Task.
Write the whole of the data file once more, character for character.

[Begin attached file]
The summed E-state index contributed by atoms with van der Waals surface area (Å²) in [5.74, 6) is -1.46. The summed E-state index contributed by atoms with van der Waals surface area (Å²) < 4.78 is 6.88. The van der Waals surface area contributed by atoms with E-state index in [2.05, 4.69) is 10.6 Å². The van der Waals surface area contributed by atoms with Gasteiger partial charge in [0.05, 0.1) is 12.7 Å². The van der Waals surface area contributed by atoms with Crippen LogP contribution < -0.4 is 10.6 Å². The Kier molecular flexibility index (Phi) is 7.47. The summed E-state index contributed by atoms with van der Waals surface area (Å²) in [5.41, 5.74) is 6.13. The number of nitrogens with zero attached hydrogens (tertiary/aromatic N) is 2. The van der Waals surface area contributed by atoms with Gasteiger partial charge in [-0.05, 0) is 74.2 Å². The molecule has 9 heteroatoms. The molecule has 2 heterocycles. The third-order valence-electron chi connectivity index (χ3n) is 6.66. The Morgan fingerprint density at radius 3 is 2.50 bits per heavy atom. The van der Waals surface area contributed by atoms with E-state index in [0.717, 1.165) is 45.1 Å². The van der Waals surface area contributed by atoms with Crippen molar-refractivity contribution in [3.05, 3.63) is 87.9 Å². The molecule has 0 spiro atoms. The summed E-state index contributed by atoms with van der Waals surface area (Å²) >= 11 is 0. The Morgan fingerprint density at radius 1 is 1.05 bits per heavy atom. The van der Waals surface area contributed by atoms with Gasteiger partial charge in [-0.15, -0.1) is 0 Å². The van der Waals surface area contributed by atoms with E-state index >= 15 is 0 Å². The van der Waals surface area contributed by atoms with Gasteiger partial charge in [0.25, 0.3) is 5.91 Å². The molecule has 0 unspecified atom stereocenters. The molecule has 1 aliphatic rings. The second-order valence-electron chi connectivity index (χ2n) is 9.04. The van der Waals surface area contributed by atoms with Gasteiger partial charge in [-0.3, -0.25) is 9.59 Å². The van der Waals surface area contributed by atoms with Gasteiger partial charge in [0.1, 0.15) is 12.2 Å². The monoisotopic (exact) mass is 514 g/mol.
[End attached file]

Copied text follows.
The summed E-state index contributed by atoms with van der Waals surface area (Å²) in [5.74, 6) is -1.46. The summed E-state index contributed by atoms with van der Waals surface area (Å²) < 4.78 is 6.88. The van der Waals surface area contributed by atoms with E-state index in [2.05, 4.69) is 10.6 Å². The van der Waals surface area contributed by atoms with Gasteiger partial charge in [0.05, 0.1) is 12.7 Å². The van der Waals surface area contributed by atoms with Crippen LogP contribution < -0.4 is 10.6 Å². The Kier molecular flexibility index (Phi) is 7.47. The summed E-state index contributed by atoms with van der Waals surface area (Å²) in [5.41, 5.74) is 6.13. The number of nitrogens with zero attached hydrogens (tertiary/aromatic N) is 2. The van der Waals surface area contributed by atoms with Gasteiger partial charge in [-0.05, 0) is 74.2 Å². The molecule has 9 heteroatoms. The molecule has 2 heterocycles. The third-order valence-electron chi connectivity index (χ3n) is 6.66. The Morgan fingerprint density at radius 3 is 2.50 bits per heavy atom. The van der Waals surface area contributed by atoms with E-state index in [0.717, 1.165) is 45.1 Å². The van der Waals surface area contributed by atoms with Crippen molar-refractivity contribution in [3.05, 3.63) is 87.9 Å². The molecule has 0 spiro atoms. The summed E-state index contributed by atoms with van der Waals surface area (Å²) >= 11 is 0. The Morgan fingerprint density at radius 1 is 1.05 bits per heavy atom. The van der Waals surface area contributed by atoms with Gasteiger partial charge in [-0.15, -0.1) is 0 Å². The van der Waals surface area contributed by atoms with E-state index >= 15 is 0 Å². The van der Waals surface area contributed by atoms with Gasteiger partial charge in [0.25, 0.3) is 5.91 Å². The molecule has 0 unspecified atom stereocenters. The molecule has 1 aliphatic rings. The second-order valence-electron chi connectivity index (χ2n) is 9.04. The van der Waals surface area contributed by atoms with Gasteiger partial charge in [-0.3, -0.25) is 9.59 Å². The van der Waals surface area contributed by atoms with Gasteiger partial charge in [0.1, 0.15) is 12.2 Å². The monoisotopic (exact) mass is 514 g/mol.